Dr. Michael O'Sullivan stood up and made an impromptu plea at an official full faculty plenary during the Fall 2017 semester, encouraging colleagues from across campus to sign. “It was highly unusual as far as my experiences—over ten years—in our highly-formalized faculty plenaries. I can't speak for all of my colleagues, but I—for one—was very impressed Dr. JoAnne Myers and Dr. O'Sullivan that day, for their persistence,” said Dr. Steven Garabedian, history professor.

The petition states, “We believe that O’Reilly’s actions do not reflect the values of Marist College's mission statement, which emphasizes ‘character’ and our goal to assist in developing ‘enlightened, ethical human beings.’” It goes on to argue that O’Reilly’s accusations and behavior “show a pervasive attitude and pattern of harassment and legal culpability.”

According to JoAnne Myers, many faculty members have said that they had to think further about signing owing to concerns regarding the wording—the petition specifically stating that O’Reilly completely “admitted” to his accusations.

“I see it as a simple symbolic gesture registering my disapproval of the multiple abuses of which Bill O'Reilly has been accused,” Garabedian said. “As a principled act, the college should disassociate from him.” Garabedian responded to his colleagues on MARFAC—the all-Marist Faculty email thread—who were concerned that signing the petition overstepped principles of “innocent until proven guilty,” presenting a similar point. “I answered that I wasn't signing a petition to send him to jail, just signing my name to a symbolic gesture meant to renounce our association with the man.”

Dr. Justin Myers, sociology professor, claims his granted signature to be based on not only potential violation of the Marist mission, but also on his “professional behaviors” being shaped by the ASA Code of Ethics. “I was professionally obligated to sign the petition because Mr. O’Reilly has failed to live up to these values,” he said.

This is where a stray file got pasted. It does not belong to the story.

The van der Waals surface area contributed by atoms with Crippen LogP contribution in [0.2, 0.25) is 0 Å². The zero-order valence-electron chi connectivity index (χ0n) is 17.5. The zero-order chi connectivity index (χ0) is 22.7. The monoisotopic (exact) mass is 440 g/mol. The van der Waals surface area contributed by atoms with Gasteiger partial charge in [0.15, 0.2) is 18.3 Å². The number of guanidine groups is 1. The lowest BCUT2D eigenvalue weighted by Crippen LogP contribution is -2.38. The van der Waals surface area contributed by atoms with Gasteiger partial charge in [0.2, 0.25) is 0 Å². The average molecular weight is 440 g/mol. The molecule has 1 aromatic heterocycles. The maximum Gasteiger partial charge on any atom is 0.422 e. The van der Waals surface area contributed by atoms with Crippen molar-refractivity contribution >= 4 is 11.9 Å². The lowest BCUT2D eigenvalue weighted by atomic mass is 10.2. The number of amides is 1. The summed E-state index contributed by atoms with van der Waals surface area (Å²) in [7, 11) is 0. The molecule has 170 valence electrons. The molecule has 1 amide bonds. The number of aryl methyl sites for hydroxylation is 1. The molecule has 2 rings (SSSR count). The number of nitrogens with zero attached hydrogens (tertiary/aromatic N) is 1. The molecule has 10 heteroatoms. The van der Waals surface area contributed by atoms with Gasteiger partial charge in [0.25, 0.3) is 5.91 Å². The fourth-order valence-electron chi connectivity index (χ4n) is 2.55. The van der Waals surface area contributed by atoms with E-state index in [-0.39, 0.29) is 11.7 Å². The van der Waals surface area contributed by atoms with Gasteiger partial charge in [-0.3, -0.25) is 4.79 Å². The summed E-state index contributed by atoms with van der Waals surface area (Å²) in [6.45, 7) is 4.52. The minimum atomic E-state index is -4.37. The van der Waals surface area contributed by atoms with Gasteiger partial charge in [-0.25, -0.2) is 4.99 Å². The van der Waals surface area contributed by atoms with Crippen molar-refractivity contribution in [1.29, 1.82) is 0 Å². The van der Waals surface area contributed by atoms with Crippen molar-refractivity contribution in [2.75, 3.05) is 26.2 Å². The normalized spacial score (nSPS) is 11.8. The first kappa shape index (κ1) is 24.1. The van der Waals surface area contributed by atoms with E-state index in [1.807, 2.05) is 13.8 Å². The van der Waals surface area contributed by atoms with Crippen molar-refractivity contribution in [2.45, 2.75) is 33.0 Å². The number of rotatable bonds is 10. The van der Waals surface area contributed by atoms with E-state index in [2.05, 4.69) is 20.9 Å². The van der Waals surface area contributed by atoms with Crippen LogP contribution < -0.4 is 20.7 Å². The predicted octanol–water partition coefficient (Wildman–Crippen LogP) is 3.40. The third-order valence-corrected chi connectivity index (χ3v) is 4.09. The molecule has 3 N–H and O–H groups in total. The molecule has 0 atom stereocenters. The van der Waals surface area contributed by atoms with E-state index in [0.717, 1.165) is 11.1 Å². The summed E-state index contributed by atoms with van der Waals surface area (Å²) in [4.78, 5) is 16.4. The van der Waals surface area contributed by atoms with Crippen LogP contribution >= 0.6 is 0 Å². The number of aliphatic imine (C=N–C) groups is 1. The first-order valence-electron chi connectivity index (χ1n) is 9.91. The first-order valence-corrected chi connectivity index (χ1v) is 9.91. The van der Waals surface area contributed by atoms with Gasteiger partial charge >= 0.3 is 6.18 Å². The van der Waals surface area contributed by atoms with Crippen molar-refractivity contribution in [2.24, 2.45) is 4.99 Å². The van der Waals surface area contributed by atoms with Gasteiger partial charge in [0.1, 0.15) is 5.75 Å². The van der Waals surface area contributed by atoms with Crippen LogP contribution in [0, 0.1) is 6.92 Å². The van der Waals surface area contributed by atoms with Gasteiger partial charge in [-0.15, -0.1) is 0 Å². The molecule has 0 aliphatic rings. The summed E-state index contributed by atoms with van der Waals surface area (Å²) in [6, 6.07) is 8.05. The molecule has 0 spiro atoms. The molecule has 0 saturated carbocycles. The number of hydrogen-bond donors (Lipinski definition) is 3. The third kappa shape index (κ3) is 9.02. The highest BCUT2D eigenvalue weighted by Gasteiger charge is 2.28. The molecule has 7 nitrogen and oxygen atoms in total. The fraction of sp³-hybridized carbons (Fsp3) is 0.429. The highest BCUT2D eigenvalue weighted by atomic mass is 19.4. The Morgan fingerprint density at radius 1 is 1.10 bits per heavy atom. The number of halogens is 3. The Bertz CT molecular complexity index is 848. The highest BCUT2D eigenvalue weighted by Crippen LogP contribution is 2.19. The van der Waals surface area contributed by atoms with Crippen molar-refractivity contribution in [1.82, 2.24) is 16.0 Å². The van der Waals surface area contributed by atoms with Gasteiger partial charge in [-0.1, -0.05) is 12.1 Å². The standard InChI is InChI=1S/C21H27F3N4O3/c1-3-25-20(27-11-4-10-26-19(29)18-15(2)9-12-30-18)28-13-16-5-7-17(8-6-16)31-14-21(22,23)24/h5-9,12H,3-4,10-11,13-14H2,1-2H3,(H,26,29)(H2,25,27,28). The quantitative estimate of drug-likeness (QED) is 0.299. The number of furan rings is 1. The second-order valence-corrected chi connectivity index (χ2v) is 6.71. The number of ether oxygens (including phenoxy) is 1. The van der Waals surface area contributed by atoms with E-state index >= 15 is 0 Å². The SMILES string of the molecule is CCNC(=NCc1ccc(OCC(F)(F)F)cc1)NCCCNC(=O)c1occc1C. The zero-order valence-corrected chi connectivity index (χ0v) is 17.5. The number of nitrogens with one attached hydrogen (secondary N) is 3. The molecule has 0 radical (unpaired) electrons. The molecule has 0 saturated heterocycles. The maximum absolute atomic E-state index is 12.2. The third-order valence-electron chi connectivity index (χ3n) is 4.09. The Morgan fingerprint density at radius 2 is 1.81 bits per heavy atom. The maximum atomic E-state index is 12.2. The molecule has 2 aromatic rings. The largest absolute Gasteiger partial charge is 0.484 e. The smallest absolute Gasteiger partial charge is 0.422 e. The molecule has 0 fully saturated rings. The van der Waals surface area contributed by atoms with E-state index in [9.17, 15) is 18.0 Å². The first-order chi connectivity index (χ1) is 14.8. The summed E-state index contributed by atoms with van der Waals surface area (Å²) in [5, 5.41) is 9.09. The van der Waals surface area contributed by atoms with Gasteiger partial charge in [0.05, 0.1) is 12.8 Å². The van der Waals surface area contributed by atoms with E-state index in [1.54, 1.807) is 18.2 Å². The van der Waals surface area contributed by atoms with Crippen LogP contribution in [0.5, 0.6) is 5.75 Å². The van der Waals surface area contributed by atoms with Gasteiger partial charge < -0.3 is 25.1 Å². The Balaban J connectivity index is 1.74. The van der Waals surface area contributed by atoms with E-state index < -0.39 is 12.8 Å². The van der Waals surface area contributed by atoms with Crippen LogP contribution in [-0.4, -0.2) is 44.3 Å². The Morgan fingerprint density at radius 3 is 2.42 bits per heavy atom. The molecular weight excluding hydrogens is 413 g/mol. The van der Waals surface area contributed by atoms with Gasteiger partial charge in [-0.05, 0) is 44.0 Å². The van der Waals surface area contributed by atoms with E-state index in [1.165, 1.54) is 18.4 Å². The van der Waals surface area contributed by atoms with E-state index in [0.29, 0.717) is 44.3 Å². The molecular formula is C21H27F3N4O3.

“His failure to realize the mission and values of Marist and respect the human rights of all people, particularly women, is not a one-time particularly women, is not a one-time incident that he then acknowledged was unacceptable and unjust and sought to make amends in his daily interactions with women,” Justin Myers said.

JoAnne Myers mentioned talk of giving O’Reilly the funds that he donated to Marist to him in addition to the potential retraction of his honorary degree—suggesting that former history professor, Peter O’Keefe, would have to be consulted and consented for any level of further action. Such action was not mentioned in the final copy of the petition that has been submitted to discussion by the Board of Trustees. The donation and scholarship were also not connected to the awarding of the honorary degree in 2001.

“My tact was, if we gave him back that money—who would be harming and who would we be helping?” JoAnne Myers said. “We would be hurting our students, and our students come first.”

Many colleges and universities oftentimes award their commencement speakers with honorary degrees, leaving dozens awarded to each campus nationwide.

In September 2015, comedian and actor, Bill Cosby’s honorary degrees from both Fordham and Marquette universities were rescinded in reaction of the sexual assault allegations filed against him earlier in the year. Both colleges cited the action as “contrary to their values,” noting the case as their precedent regarding the topic of honorary degree reconsideration, as reported by Inside Higher Ed. Cosby has received over 50 honorary degrees from colleges and universities around the country, and about 20 percent of those institutions had rescinded his honorary degree by October 2015.

However, many refused to do so owing to the honorary degrees being awarded based on purely what the institution knows about the honoree at the time being. In a statement, George Washington University said that it had “never been the university’s practice” to rescind an honorary degree.

The Marist faculty petition began circulation in October 2017 and was recently sent to President Yellen to be included in the February board meeting packet for initial discussion. Such action will be discussed by the Board of Trustees and closely reviewed within the semester’s series of meetings.

“It is my professional obligation to contest social inequities, including sexual harassment and sexualized violence,” Justin Myers said. “This professional obligation entails speaking out against and contesting individuals and institutions that engage in behaviors that deny others of their rights to be free from discrimination and harassment.”


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Tara Guaimano